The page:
English for beekeepers

Consider the honeybee bee

I have one more post to write in the pollen series, but I keep getting sidetracked by the photos people send me. Yesterday’s thermal images were awesome, but today’s photo is totally annoying.

The photo below was taken at the Smithsonian Natural History Museum by beekeeper David Caylor. The text is on the wall of the entomology section. Being a regular reader of Honey Bee Suite, David knows how the word “honeybee,” all run together like that, irritates me no end. So he sent this picture to give me heart failure. What? The folks at the Smithsonian can’t spell?

As I told David, maybe the writing is on the wall, so to speak. Maybe the language is changing faster than I can adapt.

But there are very good reasons that most entomologists insist that “honeybee” is wrong, that it should actually be two words. My favorite quote explaining the reason is by Robert E. Snodgrass:

Regardless of dictionaries, we have in entomology a rule for insect common names that can be followed. It says: If the insect is what the name implies, write the two words separately; otherwise run them together. Thus we have such names as house fly, blow fly, and robber fly contrasted with dragonfly, caddicefly, and butterfly, because the latter are not flies, just as an aphislion is not a lion and a silverfish is not a fish. The honey bee is an insect and is preeminently a bee; “honeybee” is equivalent to “Johnsmith.”–From Anatomy of the Honey Bee.

Think about it. The word “bee” is a noun. In English, the adjective that describes the type of bee goes before it, so it becomes honey bee, bumble bee, sweat bee, carpenter bee. When you go to the grocery store (not the grocerystore) you buy yellow beans and green beans, not yellowbeans, greenbeans, or greatnorthernbeans. My spellchecker is freaking.

Yes, languages that make sense put the adjective after the noun not before. But in English, you wait in suspense to find out what is being written about. “It was a big, red, shiny”—wait in suspense right here—“pomegranate!” It could have easily been a car, apple, or welt.

Now, take the word “fly.” If the thing you are referring to is actually a fly, you have the noun “fly” preceded by the type of fly, let’s say hover. So you have “hover fly.” But if the thing is not a fly, you need a whole new noun to identify it.

For example, since a butterfly is not a fly, the word “butter” does not modify the word “fly.” Instead “butterfly” is its own thing, a completely different noun. You can modify that noun with another descriptor, say “blue,” which gives you “blue butterfly.” But you don’t write “bluebutterfly” or “blue butter fly.”

A beewolf is not a wolf (nor a bee) but is something completely different, a wasp. So you can write “beewolf” or “beewolf wasp,” but not “bee wolf” or “beewolfwasp.” Get it?

I happen to have a yellow jacket in my closet. It’s a good jacket, warm with lots of pockets, and I would never consider killing it. The yellow and black wasp that bugs picnickers is a yellowjacket because it is not, in fact, a jacket.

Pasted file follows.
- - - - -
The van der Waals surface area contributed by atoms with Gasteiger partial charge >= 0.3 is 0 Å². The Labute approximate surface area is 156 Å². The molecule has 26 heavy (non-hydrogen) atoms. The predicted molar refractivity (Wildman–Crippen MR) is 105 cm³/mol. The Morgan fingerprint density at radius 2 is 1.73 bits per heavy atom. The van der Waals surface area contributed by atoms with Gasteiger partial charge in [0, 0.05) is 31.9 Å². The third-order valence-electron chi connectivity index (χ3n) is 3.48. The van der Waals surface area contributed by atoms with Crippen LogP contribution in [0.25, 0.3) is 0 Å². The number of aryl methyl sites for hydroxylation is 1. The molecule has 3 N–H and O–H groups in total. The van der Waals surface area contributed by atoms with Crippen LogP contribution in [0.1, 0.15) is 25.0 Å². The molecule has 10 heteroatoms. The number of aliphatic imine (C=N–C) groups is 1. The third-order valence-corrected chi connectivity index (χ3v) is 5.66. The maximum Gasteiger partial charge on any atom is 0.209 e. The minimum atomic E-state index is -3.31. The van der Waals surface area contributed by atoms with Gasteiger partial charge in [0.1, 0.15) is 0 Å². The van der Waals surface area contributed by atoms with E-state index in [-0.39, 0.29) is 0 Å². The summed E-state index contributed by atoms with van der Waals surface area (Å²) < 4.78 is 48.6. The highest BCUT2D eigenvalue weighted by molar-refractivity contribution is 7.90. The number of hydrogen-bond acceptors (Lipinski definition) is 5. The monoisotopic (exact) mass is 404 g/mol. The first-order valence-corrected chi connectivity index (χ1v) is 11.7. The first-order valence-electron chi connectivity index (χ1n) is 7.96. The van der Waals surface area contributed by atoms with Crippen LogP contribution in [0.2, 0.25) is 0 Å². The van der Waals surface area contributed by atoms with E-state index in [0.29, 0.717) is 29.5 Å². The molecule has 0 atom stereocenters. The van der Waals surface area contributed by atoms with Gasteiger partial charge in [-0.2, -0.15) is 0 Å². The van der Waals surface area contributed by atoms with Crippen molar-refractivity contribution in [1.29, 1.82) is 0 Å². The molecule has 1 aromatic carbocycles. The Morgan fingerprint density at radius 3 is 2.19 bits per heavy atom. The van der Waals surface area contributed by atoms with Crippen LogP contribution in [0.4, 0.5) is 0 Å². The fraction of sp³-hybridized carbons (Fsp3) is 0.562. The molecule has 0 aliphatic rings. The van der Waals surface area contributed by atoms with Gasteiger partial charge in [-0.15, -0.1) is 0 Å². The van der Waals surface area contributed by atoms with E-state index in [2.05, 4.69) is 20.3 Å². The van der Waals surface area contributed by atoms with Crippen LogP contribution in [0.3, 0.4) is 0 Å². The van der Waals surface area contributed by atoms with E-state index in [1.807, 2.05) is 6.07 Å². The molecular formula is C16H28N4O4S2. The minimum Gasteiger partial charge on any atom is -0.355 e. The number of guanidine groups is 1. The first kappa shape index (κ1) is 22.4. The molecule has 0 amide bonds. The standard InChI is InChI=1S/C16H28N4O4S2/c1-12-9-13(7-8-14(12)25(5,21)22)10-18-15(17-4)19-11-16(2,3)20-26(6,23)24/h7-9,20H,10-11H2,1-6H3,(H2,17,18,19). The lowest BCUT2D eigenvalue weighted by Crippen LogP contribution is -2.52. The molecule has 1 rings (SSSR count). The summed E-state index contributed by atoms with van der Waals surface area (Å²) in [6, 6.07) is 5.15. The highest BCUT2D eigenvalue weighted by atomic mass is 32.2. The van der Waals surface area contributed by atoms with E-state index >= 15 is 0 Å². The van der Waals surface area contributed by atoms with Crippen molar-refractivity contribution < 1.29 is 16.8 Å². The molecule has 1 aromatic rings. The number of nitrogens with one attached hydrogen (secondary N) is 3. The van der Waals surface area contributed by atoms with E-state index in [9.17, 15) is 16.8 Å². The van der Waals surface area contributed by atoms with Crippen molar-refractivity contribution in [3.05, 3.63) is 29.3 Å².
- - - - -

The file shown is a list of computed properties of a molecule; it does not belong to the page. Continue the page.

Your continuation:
I almost didn’t buy what turned out to be an excellent book, Honeybee Democracy, because of the spelling. Certainly Thomas Seeley knows better. But later I read that his daughters encouraged the spelling because it makes the title rhyme. But wait: Honeybee Democracy rhymes and Honey Bee Democracy doesn’t? I’m lost.

People like Seeley and the folks at the Smithsonian are changing the language, and I think it is sad. With rules of spelling, you can derive meaning. You can look at the word “glowworm” and, knowing nothing else, you realize it is not a worm. You know a hairstreak is not a streak (nor a hair), yet you know a stag beetle really is a beetle. But when spellings become random, you can’t draw conclusions. You become lost in a sea of unrelated words where the simplest terms are confusing. Perhaps we should call it a “honeybee bee.”

Thanks to David for the instructive, if maddening, photo.



Consider the Honeybee. © David Caylor.


  • You’ve got me wondering. What about beekeeper versus bee keeper? If we didn’t use beekeeper, maybe we wouldn’t see “beek” used so much. Wishful thinking.

    • HB,

      Interesting thought. It seems that beekeeper is the accepted term, although I’m with you on the term “beek.” I don’t believe I’ve ever used it. I just did an on-site search for it and it appears often in comments by others, but not in posts. Why it grates on me, I don’t know.

  • Because a beek sounds like BEAK and that is what birds have! We are not birds, so we can’t have or be a beak. Language is so tricky, isn’t it?

  • I must admit I’ve written honeybee a few times before, partly because I keep seeing it spelt like that in other places! But now I know better, thank you.

  • Uh-oh, Rusty …

    ” Instead “butterfly” is it’s own thing…”

    Did you write that to give ME heart failure? An apostrophe (in entymology as well as anywhere else) indicates that something has been omitted. Or, as a teacher friend explains it, “Apostrophes are not for decoration.” We don’t write “hi’s” or “her’s” so the possessive of “it” is plain (undecorated) “its.”

    Thank you for being a stickler about “capped honey,” “sealed brood,” “hive” vs “colony” and “honey bee.” It’s refreshing!!

    Shady Grove Farm

    • Nan,

      How embarrassing. I just checked and found this post went through 11 revisions and I still missed it. I usually read aloud and say “it is” for it’s, but alas I didn’t read this one aloud and that’s what happens. Thanks.